ifnp.sum(aux >= na_perct) > 0:

new_df = new_df.drop(labels=col, axis=1)

returnnew_dfdefimpute_values(df, cols_with_missing):''' Return a new dataframe with imputed values in numeric and categotical colums.inputs:df(pandas.DataFrame): The Dataframeoutput:new_df(pandas.DataFrame): imputed dataframe.'''(...)

- The categorical columns with more than 2 values were removed to facilitate the use of the learning model and those that remained were transformed into dummy variables.

## Data Preprocessing

Some algorithms like neural networks and SVMs are very sensitive to the scale of the data. Therefore, a common practice is to adjust the characteristics so that the representation of the data is more adequate to these solutions [Reference 1].

Here I used the RobustScaler function of the sci-kit learn, which ensures that the average of the set is 0 and the variance 1, making all features have the same magnitude while ignoring outliers. This pre-processing is done both for the application of clustering and for classification.

## Customer Segmentation: Implementation

The clean dataset has 925791 people (rows) x 335 features (columns). It used the K-means clustering algorithm from the scikit-learn library (sklearn.cluster.KMeans) with different numbers of clusters to identify the best result, obtained by the Elbow method, through the analysis of the sum of squared distances of samples to their closest cluster center (Within-Cluster-Sum-of-Squares) for each cluster used. The chosen value was n_cluster = 6.

from sklearn.preprocessing import RobustScaler

from sklearn.cluster import KMeans#Preprocessing

scaler = RobustScaler()

X_scaled = scaler.fit_transform(X)# KMeans Clustering

kmeans = KMeans(n_clusters=6, random_state=42, max_iter=700)#print("Clustering ... \n")

kmeans.fit(X_scaled)

clusters = kmeans.predict(X_scaled)

X['cluster'] = clusters

To better understand how the concentration of individuals in each group is, I calculated the percentage of people in each cluster for the customer population group and for the general population group and obtained the difference between the first and the second. The result is shown in the table below, where the green bar indicates an increase in customer concentration and the red bar indicates a decrease in concentration for each cluster.

The above results show that clusters of 1 and 5 have an increased customer concentration, while for other clusters the concentration is lower. Thus, a marketing campaign targeting these individuals is more likely to return new customers than those in other groups.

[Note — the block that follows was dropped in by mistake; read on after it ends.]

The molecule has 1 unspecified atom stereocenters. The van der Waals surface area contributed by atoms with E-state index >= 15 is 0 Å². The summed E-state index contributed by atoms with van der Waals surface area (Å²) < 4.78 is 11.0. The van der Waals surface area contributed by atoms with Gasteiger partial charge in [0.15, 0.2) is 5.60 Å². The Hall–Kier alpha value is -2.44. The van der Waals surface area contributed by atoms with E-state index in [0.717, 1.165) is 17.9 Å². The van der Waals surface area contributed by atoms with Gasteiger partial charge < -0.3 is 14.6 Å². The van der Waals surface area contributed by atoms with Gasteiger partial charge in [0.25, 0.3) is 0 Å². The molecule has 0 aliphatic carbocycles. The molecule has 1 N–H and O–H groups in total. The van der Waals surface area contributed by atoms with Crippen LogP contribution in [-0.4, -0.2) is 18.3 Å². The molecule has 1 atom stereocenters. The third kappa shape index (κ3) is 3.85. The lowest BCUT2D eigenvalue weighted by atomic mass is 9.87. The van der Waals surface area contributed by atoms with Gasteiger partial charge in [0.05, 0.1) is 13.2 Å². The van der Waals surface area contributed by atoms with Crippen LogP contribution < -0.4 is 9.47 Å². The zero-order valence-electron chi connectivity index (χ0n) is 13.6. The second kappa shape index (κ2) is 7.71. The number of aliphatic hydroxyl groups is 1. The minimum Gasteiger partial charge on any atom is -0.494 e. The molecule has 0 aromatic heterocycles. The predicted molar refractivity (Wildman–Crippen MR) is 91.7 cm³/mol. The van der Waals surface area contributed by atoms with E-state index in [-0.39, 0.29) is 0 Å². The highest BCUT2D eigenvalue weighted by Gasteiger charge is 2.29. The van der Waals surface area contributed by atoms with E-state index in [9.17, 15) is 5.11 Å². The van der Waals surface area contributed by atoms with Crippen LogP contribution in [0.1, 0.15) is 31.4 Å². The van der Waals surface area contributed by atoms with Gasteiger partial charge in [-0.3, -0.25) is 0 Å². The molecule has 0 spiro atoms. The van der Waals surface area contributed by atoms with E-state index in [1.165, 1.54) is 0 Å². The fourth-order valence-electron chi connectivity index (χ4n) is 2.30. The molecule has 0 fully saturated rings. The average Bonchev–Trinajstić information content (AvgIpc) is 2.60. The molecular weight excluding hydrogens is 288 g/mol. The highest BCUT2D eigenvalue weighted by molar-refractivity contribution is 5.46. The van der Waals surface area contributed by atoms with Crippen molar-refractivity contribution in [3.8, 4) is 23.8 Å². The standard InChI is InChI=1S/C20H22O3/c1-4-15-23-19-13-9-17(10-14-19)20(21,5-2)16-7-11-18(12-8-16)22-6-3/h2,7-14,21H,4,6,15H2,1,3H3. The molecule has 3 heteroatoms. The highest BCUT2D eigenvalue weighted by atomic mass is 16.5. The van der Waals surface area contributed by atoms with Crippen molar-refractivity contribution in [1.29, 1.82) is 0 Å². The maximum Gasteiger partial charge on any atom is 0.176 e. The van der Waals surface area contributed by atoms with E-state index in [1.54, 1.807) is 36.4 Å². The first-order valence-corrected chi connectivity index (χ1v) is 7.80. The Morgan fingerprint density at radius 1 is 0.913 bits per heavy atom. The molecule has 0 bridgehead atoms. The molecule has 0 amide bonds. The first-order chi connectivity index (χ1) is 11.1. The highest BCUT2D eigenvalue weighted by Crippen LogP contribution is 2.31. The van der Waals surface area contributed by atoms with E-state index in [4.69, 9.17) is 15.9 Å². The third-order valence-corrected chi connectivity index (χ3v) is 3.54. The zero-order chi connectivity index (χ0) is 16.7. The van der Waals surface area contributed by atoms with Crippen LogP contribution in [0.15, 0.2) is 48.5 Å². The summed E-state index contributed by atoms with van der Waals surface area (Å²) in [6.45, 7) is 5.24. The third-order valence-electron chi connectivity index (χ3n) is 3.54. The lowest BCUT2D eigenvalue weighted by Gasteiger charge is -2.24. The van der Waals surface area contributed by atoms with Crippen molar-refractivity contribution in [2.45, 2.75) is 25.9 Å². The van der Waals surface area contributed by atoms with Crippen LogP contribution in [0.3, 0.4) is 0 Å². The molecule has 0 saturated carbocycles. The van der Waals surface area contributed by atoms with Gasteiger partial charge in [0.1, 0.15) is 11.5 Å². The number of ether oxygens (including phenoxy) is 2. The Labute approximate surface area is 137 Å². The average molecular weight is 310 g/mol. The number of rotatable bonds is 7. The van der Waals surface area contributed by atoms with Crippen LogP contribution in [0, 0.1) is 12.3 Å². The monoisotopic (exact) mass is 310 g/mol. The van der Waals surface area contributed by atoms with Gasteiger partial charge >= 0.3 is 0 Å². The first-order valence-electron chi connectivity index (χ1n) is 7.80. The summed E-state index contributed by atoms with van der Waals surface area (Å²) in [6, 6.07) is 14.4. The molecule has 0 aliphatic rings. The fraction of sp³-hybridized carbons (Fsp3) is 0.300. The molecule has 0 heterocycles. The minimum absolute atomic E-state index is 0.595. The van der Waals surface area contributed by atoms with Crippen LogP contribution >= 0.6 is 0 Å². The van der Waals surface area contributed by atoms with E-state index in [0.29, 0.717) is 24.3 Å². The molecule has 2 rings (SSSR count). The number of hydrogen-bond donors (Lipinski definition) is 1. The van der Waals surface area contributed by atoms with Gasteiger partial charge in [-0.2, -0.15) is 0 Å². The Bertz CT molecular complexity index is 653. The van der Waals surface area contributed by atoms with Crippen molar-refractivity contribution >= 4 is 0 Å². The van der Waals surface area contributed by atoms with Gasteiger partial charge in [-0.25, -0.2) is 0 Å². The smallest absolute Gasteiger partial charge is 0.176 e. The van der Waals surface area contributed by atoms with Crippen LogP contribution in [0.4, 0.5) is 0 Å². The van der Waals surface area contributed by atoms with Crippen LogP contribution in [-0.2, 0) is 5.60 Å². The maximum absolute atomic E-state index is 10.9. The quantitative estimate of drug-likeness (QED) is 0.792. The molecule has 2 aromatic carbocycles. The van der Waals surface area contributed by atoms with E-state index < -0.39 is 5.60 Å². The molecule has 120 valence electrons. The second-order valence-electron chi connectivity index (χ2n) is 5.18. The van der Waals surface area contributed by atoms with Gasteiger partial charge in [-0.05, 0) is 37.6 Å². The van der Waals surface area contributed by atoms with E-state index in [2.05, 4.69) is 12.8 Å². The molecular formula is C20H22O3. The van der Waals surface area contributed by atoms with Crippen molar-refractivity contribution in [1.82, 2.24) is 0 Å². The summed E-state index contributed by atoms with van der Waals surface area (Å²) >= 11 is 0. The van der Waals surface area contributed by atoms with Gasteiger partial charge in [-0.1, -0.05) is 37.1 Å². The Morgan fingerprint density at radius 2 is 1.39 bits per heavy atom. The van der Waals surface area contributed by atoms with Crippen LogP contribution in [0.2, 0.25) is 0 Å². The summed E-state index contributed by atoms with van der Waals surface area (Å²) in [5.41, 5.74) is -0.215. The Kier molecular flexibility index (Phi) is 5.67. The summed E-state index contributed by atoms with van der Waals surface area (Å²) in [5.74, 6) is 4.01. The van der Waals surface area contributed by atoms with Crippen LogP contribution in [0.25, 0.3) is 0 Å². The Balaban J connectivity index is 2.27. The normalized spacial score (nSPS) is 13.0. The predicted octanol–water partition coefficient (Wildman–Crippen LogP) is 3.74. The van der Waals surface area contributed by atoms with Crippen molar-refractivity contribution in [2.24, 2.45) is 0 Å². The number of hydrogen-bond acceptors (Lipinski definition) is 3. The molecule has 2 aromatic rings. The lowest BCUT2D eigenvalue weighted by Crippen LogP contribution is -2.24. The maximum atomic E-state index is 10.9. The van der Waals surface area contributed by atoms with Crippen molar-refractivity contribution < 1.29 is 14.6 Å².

The K-means algorithm was chosen due to its simplicity and low complexity. More complex algorithms such as “Algomerative Clustering”, DBSCAN and OPTICS, present in the scikit-learn library, can present better results, however these solutions consume more time of execution and for this reason I opted for the simplest and fastest solution.

— These results are obtained by running the *clustering.py* file.

## Data Exploration

**Analysis of Customers**

With the processed and grouped data in mind, I decided to analyze the variables CUSTOMER_GROUP, ONLINE_PURCHASE and PRODUCT_GROUP belonging to individuals who are already Arvato customers (those in the customers.csv file).

**Univariate Exploration**

The percentages of customers in each group were:

# CUSTOMER GROUP:

- Multi-buyer: 69.0 %
- Single-buyer: 31.0 %

# ONLINE PURCHASE:

- Non-online purchase: 91.0 %
- Online purchase: 9.0 %

# PRODUCT GROUP

- COSMETIC_AND_FOOD group: 52.6 %
- FOOD: 24.7 %
- COSMETIC: 22.7 %

**Bivariate Exploration**

**CUSTOMER_GROUP vs ONLINE_PURCHASE:**Most customers are multi-buyers who do not buy online.

**CUSTOMER_GROUP vs PRODUCT_GROUP:**Most customers are multi-buyers who buy cosmetics and food.

**PRODUCT_GROUP vs ONLINE_PURCHASE**

- Online purchase: Most customers buy cosmetics & food.
- Non-online purchase: Customers are more evenly distributed across product groups.

## Customer Classification: Implementation

The advantage of using the K-means algorithm is that when trained it allows predicting clusters for new samples. Thus, I used the algorithm trained in the file *clustering.py *to group the values of the new individuals, present in the data set *mailout_train.csv*, which were used to train the classification algorithm. This new set represents the target individuals of the company’s marketing campaign and with clustering we have the new feature “cluster” .

The *mailout_train *data has almost 43 000 data rows, which includes a column, RESPONSE, that states whether or not a person became a customer of the company following the campaign. In this part, I’ll need to create predictions on the TEST partition, where the RESPONSE column has been withheld.

To train the classifier (in the *classifier.py* file), I used the same columns that were used to train the clustering algorithm and filled in the missing values with the most frequent values in each column and divided this set of training and test samples for later performance evaluation.

fromsklearn.model_selectionimporttrain_test_split

fromsklearn.preprocessingimportRobustScaler

# Split datasetX_train, X_test, y_train, y_test = train_test_split(X, y, test_size=0.2, random_state=42)